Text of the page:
Liam Cosgrave’s monumental legacy is that he put the nation’s security and the national interest before party considerations, writes Ryle Dwyer
William “Liam” Michael Cosgrave was born in Castleknock, Dublin, on April 13, 1920.
He was the eldest son of the W.T. Cosgrave, who became president of the Executive Council of the Irish Free State from 1923 to 1932.
Educated at Synge Street CBS and Castleknock College, Liam Cosgrave studied law at King’s Inn and was called to the Bar on June 21, 1943.
Two days later he was elected to Dáil Éireann from the Dublin County constituency.
Although Fianna Fáil lost its overall majority in that general election, it retained power as a minority government.
Cosgrave was re-elected on the first count in 1944 and changed to Dun Laoghaire/Rathdown constituency for the 1948 general election.
When Fine Gael returned to power at the head of the National Coalition in 1948, Cosgrave was appointed Parliamentary Secretary to the Taoiseach and Chief Whip.
He retained his seat on the first count in 1951, and headed the poll in the next seven general elections, extending over 30 years.
In 1954, he was appointed Minister for External Affairs in the Second Interparty Government.
He headed the Irish delegation, when the country was admitted to the United Nations in 1955.
He outlined a foreign policy based on three fundamental principles: (1) adherence to the UN Charter, (2) independence and non-alignment, (3) “to do whatever we can as a member of the UN to preserve the Christian civilisation of which we are a part and with that end in view to support whenever possible those powers principally responsible for the defence of the free world in their resistance to the spread of communist power and influence.”
While back in opposition later, Cosgrave raised many eyebrows by essentially endorsing Éamon de Valera’s effort to abolish Proportional Representation in June 1959.
Cosgrave’s independence possibly cost him the party leadership four months later, when he was decisively defeated by James Dillon in a leadership contest.
During the 1960s, Cosgrave supported Declan Costello’s Just Society proposals.
After Fine Gael failed to oust Fianna Fáil in the general election of 1965, Dillon stepped down, and Cosgrave was decisively elected as Fine Gael leader.
He played a particularly important role during the Arms Crisis of 1970 after a senior Garda informed him of involvement of members of the Government in a conspiracy to import arms for the IRA in Northern Ireland.
Cosgrave put pressure on Taoiseach Jack Lynch, who responded by demanding the resignations of Neil Blaney and Charles Haughey. He then dismissed them when they refused to step down.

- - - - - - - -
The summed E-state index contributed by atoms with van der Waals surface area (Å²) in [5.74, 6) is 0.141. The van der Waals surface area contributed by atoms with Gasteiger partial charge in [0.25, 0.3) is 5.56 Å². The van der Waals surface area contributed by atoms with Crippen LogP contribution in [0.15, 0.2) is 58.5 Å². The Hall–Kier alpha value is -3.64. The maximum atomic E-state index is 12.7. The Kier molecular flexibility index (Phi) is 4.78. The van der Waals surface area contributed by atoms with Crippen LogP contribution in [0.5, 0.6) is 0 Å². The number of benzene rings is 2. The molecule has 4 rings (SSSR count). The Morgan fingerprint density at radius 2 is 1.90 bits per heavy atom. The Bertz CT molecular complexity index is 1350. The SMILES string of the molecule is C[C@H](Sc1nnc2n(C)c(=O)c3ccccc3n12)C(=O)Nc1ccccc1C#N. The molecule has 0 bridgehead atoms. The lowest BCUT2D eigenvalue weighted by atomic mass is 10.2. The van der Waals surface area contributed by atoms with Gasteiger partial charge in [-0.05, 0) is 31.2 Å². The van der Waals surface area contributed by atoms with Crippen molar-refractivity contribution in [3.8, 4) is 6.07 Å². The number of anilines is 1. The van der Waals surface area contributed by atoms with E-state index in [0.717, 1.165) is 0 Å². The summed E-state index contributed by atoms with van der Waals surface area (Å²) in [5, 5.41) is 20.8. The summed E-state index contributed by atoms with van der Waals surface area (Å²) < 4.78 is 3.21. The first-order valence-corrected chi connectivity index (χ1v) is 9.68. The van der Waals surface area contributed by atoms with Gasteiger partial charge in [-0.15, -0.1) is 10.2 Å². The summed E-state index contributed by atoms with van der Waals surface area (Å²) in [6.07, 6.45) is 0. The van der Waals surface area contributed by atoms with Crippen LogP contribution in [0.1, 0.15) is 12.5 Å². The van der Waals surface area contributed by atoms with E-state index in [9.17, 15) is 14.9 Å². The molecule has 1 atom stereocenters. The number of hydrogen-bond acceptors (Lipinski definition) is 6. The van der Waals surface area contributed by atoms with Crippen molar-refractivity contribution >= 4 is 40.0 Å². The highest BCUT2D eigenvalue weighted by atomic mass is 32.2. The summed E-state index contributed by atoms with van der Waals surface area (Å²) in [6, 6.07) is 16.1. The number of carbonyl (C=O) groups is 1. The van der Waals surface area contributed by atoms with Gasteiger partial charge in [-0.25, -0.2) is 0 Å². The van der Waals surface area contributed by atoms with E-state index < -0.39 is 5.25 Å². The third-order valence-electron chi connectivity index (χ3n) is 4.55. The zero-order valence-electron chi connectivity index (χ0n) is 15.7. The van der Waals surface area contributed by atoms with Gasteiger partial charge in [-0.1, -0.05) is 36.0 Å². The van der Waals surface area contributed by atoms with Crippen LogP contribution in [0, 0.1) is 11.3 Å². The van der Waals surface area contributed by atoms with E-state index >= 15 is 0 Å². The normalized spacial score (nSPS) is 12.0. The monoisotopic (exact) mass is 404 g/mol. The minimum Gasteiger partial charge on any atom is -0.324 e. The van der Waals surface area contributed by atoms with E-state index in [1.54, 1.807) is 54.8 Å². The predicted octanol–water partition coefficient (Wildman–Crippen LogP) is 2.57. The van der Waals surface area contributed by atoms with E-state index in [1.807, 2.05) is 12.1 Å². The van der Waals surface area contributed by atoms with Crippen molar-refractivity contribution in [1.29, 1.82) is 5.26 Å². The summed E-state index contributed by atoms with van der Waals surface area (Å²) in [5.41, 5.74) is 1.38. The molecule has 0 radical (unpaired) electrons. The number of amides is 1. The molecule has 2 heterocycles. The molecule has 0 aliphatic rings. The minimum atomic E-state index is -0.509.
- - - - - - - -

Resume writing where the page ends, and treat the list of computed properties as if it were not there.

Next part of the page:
Cosgrave behaved in a statesmanlike way throughout the ensuing political upheaval. He put national security and the national interest before party considerations.
Ignoring internal party pressure, he passed up the opportunity to embarrass Lynch’s government by refusing to oppose its anti-terrorist legislation.
Cosgrave decisively confronted his party critics at the Fine Gael Árd Fheis in May 1972. He alluded to them as “mongrel foxes.”
That November he bravely supported the Offences Against the State (Amendment), even though most of his party seemed anxious to exploit the situation to embarrass the Fianna Fáil Government.
Cosgrave was rewarded for his courage on March 14, 1973 by being elected Taoiseach at the head of a Fine Gael–Labour Coalition.
His cabinet represented the broad spread of opinion within the coalition, with the inclusion of such luminaries as Garret FitzGerald, Conor Cruise O’Brien, Peter Barry, Justin Keating, and Mark Clinton.
It was a Government of “all the talents,” according to Cosgrave.
His style of leadership was that of a chairman, determined to implement the agreed policies of the coalition arrangement.
The coalition ran into difficulties in October 1974 when the international “Oil Shock,” provoked extensive inflation.
After the Supreme Court overturned a law banning the importation of contraceptives for married couples, Justice Minister Paddy Cooney introduced legislation to regulate the situation, but Fianna Fáil opposed this in a naked attempt to exploit the situation.
Cosgrave insisted on a free vote in the Dáil, and then shocked his colleagues by voting against his own government’s legislation.
Following the death of President Erskine Childers in November 1974, the government agreed on the selection of a non-political President — Cearbhall Ó Dálaigh, a former Chief Justice.
When the government passed an Emergency Powers Bill, in the wake of the IRA’s assassination of Christopher Ewart-Biggs, the British Ambassador to Ireland, the President exercised his prerogative to refer the bill to the Supreme Court, which upheld the legislation.
The President then signed it into law on October 16, 1976, the same day as the murder of a Garda.
Apparently feeling the delay had contributed to the Garda’s death, Defence Minister Paddy Donegan sparked a constitutional crisis by denouncing the President as a “thundering disgrace.”
Donegan tried to apologise personally, but Ó Dálaigh refused to meet him. Cosgrave then retaliated by refusing to accept Donegan’s resignation.
Ó Dálaigh resigned as President on October 22, 1976 “to protect the dignity and independence of the presidency as an institution.” Cosgrave had scored a political own goal.
Fianna Fáil won a record majority in the general election of 1977 with extravagant election promises. Cosgrave promptly stood down as Fine Gael leader, and he retired from politics at the end of the Dáil term in 1981.
His monumental legacy was in putting the national interest before politics.
It was his misfortune that he was faced with Jack Lynch, the most popular Irish politician of the century.
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